[Footnote 10] Defendants urge the Court … to follow its sister court and further require that, in order to meet the securities-based effects test, plaintiffs establish that they, themselves, were harmed in the United States by Defendants' alleged racketeering activity. See, Norex, 540 F. Supp. 2d at 446. Plaintiffs urge the Court not to follow this approach because the Second Circuit has not adopted the United States injury requirement….

As explained infra part II.C.1, Plaintiffs have not provided sufficient evidence that Defendants' racketeering activity affected anyone in the United States substantially and directly. Accordingly, the Court need not reach the question of whether Plaintiffs must particularly demonstrate that they, themselves, were harmed in the United States by Defendants' alleged racketeering activity.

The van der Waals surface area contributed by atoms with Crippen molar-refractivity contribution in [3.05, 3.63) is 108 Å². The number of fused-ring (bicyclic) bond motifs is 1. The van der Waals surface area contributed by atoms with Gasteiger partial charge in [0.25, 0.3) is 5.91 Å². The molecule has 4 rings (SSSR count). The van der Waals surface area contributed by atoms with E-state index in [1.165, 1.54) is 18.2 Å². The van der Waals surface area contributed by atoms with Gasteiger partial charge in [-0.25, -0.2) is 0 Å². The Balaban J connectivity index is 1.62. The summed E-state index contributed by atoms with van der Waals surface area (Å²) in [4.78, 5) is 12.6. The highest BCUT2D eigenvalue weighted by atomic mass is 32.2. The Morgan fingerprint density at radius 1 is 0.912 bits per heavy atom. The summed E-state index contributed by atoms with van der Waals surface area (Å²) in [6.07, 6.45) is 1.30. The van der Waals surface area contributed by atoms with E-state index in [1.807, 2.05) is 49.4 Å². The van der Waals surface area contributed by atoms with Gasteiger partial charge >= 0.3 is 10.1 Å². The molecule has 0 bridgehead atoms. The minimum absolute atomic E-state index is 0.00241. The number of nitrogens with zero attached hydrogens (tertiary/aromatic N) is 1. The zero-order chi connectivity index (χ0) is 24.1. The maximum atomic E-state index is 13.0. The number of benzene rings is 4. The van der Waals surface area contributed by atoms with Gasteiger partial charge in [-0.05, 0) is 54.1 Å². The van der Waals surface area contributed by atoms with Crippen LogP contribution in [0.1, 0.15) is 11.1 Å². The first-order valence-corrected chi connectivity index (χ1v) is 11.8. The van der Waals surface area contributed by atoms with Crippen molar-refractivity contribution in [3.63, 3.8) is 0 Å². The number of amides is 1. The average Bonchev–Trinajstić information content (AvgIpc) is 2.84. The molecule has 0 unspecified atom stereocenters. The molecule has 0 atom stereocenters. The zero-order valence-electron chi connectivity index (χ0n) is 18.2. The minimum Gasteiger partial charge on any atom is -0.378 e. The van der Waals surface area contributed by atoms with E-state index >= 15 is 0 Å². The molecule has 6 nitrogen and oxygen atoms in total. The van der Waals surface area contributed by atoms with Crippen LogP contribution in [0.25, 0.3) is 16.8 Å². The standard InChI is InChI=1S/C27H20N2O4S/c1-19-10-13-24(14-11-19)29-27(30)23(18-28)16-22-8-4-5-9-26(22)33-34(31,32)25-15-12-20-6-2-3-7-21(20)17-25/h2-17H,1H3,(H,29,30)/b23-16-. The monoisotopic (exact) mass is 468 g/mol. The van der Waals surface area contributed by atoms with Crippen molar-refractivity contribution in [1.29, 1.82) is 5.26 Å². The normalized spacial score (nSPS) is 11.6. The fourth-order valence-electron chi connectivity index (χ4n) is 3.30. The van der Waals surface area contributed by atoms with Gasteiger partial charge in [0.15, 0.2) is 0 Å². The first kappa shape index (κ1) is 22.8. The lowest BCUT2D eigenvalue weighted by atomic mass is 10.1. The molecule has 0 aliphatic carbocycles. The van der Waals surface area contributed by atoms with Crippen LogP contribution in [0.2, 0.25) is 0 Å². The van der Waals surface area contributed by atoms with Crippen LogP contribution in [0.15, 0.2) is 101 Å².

Courts applying the securities-based effects test demand that plaintiffs establish actual, as opposed to speculative, substantial effects. See Nat'l Group for Communications and Computers, Ltd. v. Lucent Techs. Inc., 420 F. Supp. 2d 253, 261- 62 (S.D.N.Y. 2006) (holding that securities-based effects test not met where the estimated impact on defendant's profits or stock price was purely speculative); Roquette America, Inc. v. Alymum N.V. , No. 03 Civ. 0434, 2004 WL 1488384, at *8 (S.D.N.Y. July 1, 2004) (finding effects test not met where plaintiffs did not identify any specific instances in which products using their trade secrets were made or sold in the United States); Nuevo Mundo Holdings v. Pricewaterhouse Coopers LLP, No. 03 Civ. 0613, 2004 WL 2848524, at *4 (S.D.N.Y. Dec. 9, 2004) (holding that plaintiffs' allegation that defendant's racketeering activity caused United States investors to lose value on their investments, unaccompanied by information regarding the number of United States investors affected or the amount of their monetary loss, was too vague and conclusory to support a court's jurisdiction). See also Nasser v. Andersen Worldwide Societe Cooperative, No. 02 Civ. 6832, 2003 WL 22179008, at *6 (S.D.N.Y. Sept. 23, 2003).